Only logic presents evident truths, because its laws refer to ideal processes, seeking ideal and timeless essences: they are the contents freed from their contingency.

The essence is the typical mode of appearance of phenomena; these, in turn, are the particular cases of the idea. Thus, essences are not real, but ideal, concepts, which are captured only by intuition.

For Husserl, the way to know the essences is the so-called eidetic intuition, which occurs in an immediate manner; the intuition of an essence is what allows us to speak of universal and necessary propositions.

Logic in Husserl’s thought

Husserl comes to the idea that philosophy can be understood as exact knowledge, as a rigorous science; for this, a theory should be erected from undeniable concrete data, which are evident and stable. And Husserl finds in logic the foundation on which philosophy could achieve the status of a rigorous science.

Logic, for Husserl, is not a static knowledge, but a dynamic and living knowledge that offers foundations for correct reasoning, for the true apprehension of things; logic is not normative, even though it offers bases for normative sciences.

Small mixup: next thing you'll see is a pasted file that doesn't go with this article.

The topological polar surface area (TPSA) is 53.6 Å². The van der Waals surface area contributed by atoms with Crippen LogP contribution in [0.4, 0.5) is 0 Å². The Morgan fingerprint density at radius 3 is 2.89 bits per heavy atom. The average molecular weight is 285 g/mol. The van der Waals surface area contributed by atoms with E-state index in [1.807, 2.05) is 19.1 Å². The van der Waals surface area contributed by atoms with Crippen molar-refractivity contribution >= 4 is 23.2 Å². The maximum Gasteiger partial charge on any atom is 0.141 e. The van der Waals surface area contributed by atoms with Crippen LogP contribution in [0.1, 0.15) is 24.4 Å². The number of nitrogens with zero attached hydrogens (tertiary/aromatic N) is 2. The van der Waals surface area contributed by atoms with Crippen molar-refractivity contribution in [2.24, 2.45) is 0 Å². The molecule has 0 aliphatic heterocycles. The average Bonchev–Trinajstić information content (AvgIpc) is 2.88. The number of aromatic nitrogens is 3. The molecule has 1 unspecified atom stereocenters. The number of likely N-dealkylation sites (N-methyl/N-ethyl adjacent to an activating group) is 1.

For Husserl, it is necessary to know what something is in order to then arrive at it; “to know what something is” means to know its truth, and what is true must be absolutely true in itself.

In this sense, psychologism and empiricism err by relating truth to human contingency: the psychic empiric does not reach the exactness of logic. From this idea about logic, the path to understanding the core of Husserl’s phenomenology is opened: the science of essences.

Cite This Work

Vieira, S. (2021, August 22). Husserl’s Phenomenology. Filosofia do Início. Retrieved from

Vieira, Sadoque. “Husserl’s Phenomenology.” Filosofia do Início, August 22, 2021.

Vieira, Sadoque. “Husserl’s Phenomenology.” Filosofia do Início, 22 Aug. 2021,